Criminology has often been presented as one of the male-centered (otherwise termed androcentric) area of study in the category of social sciences. Much of the research and theories have majorly inclined towards male criminality and the way the justice system has responded to such male offenders. Women have only been the focus in instances of stereotypes. Criminality in the context of the female gender has only been applied in a paternalistic view with scholars claiming that women have possibly been represented in negative perspective or when they have failed to adhere to social, traditional models relevant to society. Further, in the quest of making criminology an independent social science, most of the research has been based on official records. The impact of this is that this science has failed to capture the important patterns of crime and how they are related or influenced by gender. Feminist criminology is therefore majorly based on exploring male and female offenses as well as how the justice system responds to such crimes.
Feminist criminology ideally places gender in focus in highlighting crimes committed by women and how various justice systems respond to the criminal activities.
It is evident that males traditionally commit offenses on a larger scale and importantly those that the society considers to be more sensitive and serious compared to those committed by women. Because women commit less crime and those that are comparatively less significant, criminology in women was less explored initially. It is this that feminist criminology seeks to address.
Feminist criminology focusses on various theories and methodology applied in criminology. This field concentrates on a vast range of issues surrounding female offenders. Not only does this field focus on the gender explanation of crime, but it also touches on special needs of female convicts and response to crimes committed by women by the justice systems. However, this concept majorly highlights how the gender structure of the society influences crime. Feminist criminology, therefore, tends to incline towards questioning the victimization of women.
This philosophy tends to explain the cause of criminal behavior in women.
The law has been structured to nab male offenders. Naturally, men are known to commit more crimes. With this and the fact that most research has been focused towards male offenders, there has emerged a great disparity between the sentencing and action towards offenders based on their sexes. Women tend to be protected by the law regardless as to whether they are victims or offenders. This notion has been drawn from the notion that women and weaker and vulnerable and, therefore, have to be protected. Women, therefore, tend to exploit this fact encouraging them to commit the crime where they could have avoided.
Victimization is a complex concept cutting across a given number of elements. The effects and costs of victimization are drawn from these the elements of primary victimization.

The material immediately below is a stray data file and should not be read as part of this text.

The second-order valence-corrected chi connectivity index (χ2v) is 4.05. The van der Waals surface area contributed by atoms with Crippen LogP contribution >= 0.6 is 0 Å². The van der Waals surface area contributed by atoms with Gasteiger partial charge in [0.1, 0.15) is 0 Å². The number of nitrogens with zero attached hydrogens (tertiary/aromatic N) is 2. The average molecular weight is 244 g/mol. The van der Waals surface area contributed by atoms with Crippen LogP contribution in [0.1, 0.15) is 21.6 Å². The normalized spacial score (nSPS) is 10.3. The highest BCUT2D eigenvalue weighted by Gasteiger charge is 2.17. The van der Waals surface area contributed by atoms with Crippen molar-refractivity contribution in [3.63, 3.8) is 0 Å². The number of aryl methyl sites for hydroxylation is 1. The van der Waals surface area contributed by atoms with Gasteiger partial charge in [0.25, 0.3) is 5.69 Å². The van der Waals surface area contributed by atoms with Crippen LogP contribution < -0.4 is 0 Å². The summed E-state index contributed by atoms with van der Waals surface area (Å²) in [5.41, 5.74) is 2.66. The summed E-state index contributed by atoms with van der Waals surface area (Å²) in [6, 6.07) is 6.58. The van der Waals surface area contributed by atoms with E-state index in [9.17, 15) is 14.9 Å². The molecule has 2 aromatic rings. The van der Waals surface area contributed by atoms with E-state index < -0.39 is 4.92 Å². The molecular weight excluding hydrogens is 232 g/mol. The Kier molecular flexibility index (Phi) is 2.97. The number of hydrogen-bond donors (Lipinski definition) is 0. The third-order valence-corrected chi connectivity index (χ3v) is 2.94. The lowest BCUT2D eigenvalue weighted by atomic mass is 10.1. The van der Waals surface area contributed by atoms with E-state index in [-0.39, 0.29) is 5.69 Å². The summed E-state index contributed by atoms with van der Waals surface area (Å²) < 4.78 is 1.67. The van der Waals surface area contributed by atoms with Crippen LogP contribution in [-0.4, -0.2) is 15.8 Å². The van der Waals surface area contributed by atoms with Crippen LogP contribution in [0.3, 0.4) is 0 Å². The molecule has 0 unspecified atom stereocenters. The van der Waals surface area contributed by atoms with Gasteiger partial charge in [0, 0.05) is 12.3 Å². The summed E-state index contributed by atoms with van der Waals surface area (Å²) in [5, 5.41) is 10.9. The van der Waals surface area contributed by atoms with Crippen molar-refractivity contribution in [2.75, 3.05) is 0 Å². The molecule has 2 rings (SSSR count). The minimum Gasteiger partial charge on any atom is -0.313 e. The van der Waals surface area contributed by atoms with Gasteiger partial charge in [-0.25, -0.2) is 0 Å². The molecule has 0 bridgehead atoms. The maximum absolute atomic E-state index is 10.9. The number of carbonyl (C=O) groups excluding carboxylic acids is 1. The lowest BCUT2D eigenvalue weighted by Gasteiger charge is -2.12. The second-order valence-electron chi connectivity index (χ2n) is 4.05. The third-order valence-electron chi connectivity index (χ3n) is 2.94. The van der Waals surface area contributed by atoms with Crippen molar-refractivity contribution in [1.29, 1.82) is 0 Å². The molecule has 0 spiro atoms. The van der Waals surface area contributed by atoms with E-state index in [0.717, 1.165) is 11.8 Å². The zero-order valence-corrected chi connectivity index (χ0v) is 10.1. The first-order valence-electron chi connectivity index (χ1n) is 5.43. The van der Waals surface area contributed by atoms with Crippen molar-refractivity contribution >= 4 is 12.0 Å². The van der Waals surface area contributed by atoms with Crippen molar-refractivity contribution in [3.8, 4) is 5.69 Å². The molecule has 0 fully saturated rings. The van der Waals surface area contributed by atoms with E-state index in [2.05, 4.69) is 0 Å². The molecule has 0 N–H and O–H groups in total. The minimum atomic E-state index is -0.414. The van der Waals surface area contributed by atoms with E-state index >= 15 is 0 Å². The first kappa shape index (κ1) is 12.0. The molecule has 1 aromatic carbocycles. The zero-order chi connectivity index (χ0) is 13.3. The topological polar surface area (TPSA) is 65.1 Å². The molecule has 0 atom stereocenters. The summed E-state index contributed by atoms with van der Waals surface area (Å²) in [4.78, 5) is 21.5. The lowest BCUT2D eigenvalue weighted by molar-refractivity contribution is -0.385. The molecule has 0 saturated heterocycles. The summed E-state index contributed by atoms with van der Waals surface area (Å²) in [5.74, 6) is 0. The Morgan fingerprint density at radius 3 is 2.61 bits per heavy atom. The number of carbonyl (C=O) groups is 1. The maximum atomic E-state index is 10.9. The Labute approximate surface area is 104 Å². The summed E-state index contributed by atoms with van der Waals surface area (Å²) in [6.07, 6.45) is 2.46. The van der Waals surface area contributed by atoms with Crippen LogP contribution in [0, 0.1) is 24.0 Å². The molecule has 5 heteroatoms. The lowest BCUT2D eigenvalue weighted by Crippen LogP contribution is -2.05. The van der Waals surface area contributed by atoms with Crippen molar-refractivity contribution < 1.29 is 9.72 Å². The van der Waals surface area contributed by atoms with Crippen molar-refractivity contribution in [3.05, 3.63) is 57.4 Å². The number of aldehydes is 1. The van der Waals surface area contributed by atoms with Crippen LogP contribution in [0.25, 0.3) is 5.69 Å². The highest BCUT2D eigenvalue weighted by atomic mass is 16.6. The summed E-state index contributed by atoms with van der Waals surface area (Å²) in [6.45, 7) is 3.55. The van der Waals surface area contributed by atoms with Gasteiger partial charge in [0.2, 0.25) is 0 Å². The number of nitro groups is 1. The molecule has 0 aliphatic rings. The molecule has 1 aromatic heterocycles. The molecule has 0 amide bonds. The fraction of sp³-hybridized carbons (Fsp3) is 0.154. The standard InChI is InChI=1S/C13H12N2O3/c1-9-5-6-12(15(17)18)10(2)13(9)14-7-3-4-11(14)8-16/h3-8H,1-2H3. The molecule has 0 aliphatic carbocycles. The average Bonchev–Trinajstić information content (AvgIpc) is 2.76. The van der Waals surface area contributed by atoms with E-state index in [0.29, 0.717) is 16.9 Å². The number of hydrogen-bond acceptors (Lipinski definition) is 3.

Certain crimes have an element of emotional or psychological impact on the victims. Some of the psychological effects suffered by victims include such things as depression and anxiety disorders. These effects can cause a direct effect on the quality of life of the victim.
Social relationships and interactions can often be affected by victimization. Social relations between the victim and interested parties is often strained due to the tension that may surround a certain case that touches on the rival interests of the two groups.
Victimization may cause financial challenges to the victim. Legal tussles often come with an aspect of cost. There may be a cost of hiring an attorney that is considered an indirect cost to the victim. The crime itself can also cost the victim regarding damages.
Exposure/lifestyle theory (developed by Hindelang, Gottfredson, and Garofalo) attempts to explain the concept of victimization. This theory purports that an individual is more likely to face victimization based on their lifestyles. This exposure theory is founded based on certain principles; that criminal victimization is distributed over time and space. This leads to a situation in which there exists both high-risk times and high-risk places. The offenders are not essentially drawn from the general population. They constitute a separate high-risk population that is more likely to commit an offense CITATION Got81 p 125 l 2057 (Gottfredson & Hindelang, 1981, p. 125)Lifestyle influences the likelihood that someone may be victimized due to the variables of association and exposure. Personal lifestyle, therefore, influences the exposure and association to crime.
This theory is rather accurate in its attempt to link lifestyle and the concept of victimization. It is clear that people are more likely to enter the zone of victimization based on the kind of lifestyle they live and the people they associate with. Simply put there is a direct association between the two variables. For instance, if you choose to sleep early, you are deemed to be less at risk compared to if you stay up late in bars. This is simply because lifestyle spans the things that one does daily whether discretionary or obligatory.
BIBLIOGRAPHY Gottfredson, M., & Hindelang, M. (1981). Sociological aspects of criminal victimization. Annual Review of Sociology, 107-128.
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